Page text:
Construction of a pipe mill that will employ 40 people is scheduled to begin this fall in Sharon, Gov. Tony Evers announced in a news release Thursday morning.

A new railroad spur costing $630,000 will serve the plant, according to the release.

Arntzen Corp. plans to build a $10 million plant and move production from Illinois to the village located near the state line in the southwest corner of Walworth County, according to the release.

Sharon’s 2020 population was 1,572.

Sharon Village Administrator Susan Steele said those 40 jobs will be filled over the next three years. Some current Arntzen staff from Illinois will work at the new facility and some will be new hires.

A state Transportation Assistance Grant of $200,000 will pay part of the spur’s price tag.

The 78,000-square-foot plant will produce large-diameter steel pipes for underground use.

The 1,100-foot rail spur will connect the new plant to a Union Pacific Railroad line to allow delivery of steel plate, the primary material for the operation.

“Wisconsin’s pro-business environment combined with the village of Sharon’s industrial site with rail access made this community the logical choice for our new manufacturing facility,” Arntzen Vice President John Arntzen is quoted as saying. “Transporting steel plate from the various steel mills by rail is key to staying competitive as a steel casing pipe mill.”

Arntzen, founded in 1954, is run by the Arntzen family and has plants in Wood- stock and Rockford, Illinois, according to its website.

Arntzen makes large- diameter rolled and welded steel casing pipe with mills used by underground contractors for road boring, pipe ramming, auger boring, caissons, drilled shafts, directional drilling, micro-tunneling and airshafts, according to the website.

The plant is scheduled to be completed next year. Work on the rail spur is expected to begin in spring 2022 and be completed by the time the manufacturing facility is operational, according to the release.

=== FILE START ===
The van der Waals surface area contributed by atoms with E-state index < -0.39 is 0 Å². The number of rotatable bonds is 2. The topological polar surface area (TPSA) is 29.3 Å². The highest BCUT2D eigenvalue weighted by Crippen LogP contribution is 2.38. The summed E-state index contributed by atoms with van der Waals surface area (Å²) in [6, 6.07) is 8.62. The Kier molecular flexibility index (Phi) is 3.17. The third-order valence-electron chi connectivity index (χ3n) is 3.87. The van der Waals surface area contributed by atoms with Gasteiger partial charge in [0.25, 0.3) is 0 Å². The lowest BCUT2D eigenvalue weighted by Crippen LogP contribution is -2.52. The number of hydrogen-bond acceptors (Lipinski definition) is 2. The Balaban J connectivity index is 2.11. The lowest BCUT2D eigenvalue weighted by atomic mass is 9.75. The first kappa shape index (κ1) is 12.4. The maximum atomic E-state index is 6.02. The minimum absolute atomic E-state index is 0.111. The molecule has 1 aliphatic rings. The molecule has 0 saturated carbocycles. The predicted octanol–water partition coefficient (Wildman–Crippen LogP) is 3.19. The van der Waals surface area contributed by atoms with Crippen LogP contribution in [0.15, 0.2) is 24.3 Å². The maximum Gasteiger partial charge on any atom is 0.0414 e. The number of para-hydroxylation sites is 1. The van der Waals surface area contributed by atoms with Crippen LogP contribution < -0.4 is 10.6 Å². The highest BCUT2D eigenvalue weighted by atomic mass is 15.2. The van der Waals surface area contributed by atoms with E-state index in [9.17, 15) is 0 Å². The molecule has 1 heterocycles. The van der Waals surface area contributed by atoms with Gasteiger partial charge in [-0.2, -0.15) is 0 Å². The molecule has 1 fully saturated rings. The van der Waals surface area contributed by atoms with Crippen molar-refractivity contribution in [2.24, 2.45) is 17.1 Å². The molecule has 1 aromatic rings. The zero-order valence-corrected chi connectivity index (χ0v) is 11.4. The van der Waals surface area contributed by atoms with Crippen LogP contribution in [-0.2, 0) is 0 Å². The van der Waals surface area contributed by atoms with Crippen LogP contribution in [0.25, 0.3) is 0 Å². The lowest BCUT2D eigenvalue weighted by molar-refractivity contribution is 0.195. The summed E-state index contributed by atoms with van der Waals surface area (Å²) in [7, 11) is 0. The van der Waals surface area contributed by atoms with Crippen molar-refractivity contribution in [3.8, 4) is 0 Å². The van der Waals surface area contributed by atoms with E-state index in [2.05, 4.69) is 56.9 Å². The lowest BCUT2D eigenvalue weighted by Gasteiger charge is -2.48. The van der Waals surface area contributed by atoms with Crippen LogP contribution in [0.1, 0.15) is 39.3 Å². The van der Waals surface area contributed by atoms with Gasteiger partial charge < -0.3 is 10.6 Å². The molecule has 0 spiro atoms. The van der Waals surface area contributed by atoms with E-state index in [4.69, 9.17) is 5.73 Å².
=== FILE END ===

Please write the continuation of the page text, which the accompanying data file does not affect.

Steele said the factory will be built on a 68-acre site off Highway 67 on the village’s west side that will provide Arntzen with room to grow and add more new jobs.

Arntzen bought some of the land from a private landowner, and the company paid the village $434,000 for 30 adjoining acres, Steele said.

“Strong infrastructure and strategic investments are key to adding high-skill, high-wage jobs and connecting the dots so our state and economy can grow,” Evers is quoted as saying. “I welcome Arntzen Corporation to Wisconsin, and I welcome more businesses to collaborate on transportation solutions and find new success in Wisconsin.”

Steele said the land has been designated for industrial use for some time. The village plans to retire an existing tax-incremental finance district and create a new TIF district for the plant.

Tax increment financing allows municipalities to make improvements to such infrastructure as roads and sewer and water utilities and charge the cost to a TIF district.

As the district’s property value rises because of the new investment, the increases in property taxes would be used to repay the village’s costs. Other taxing districts, such as schools or the county, don’t receive the increased taxes until the village’s costs are paid or the district’s limited life expires.

Steele said Arntzen is already showing that he wants to become a part of the community by being a good partner in the various governmental efforts to bring the plant to Wisconsin and donating for the cost of the village fireworks display in July.

“I think it’s going to be really good for the village,” Steele said.

The Wisconsin Economic Development Corp., Walworth County Economic Development Alliance and the Milwaukee 7 regional economic development organization are credited with helping recruit Arntzen to move to Wisconsin.

This story may be updated.


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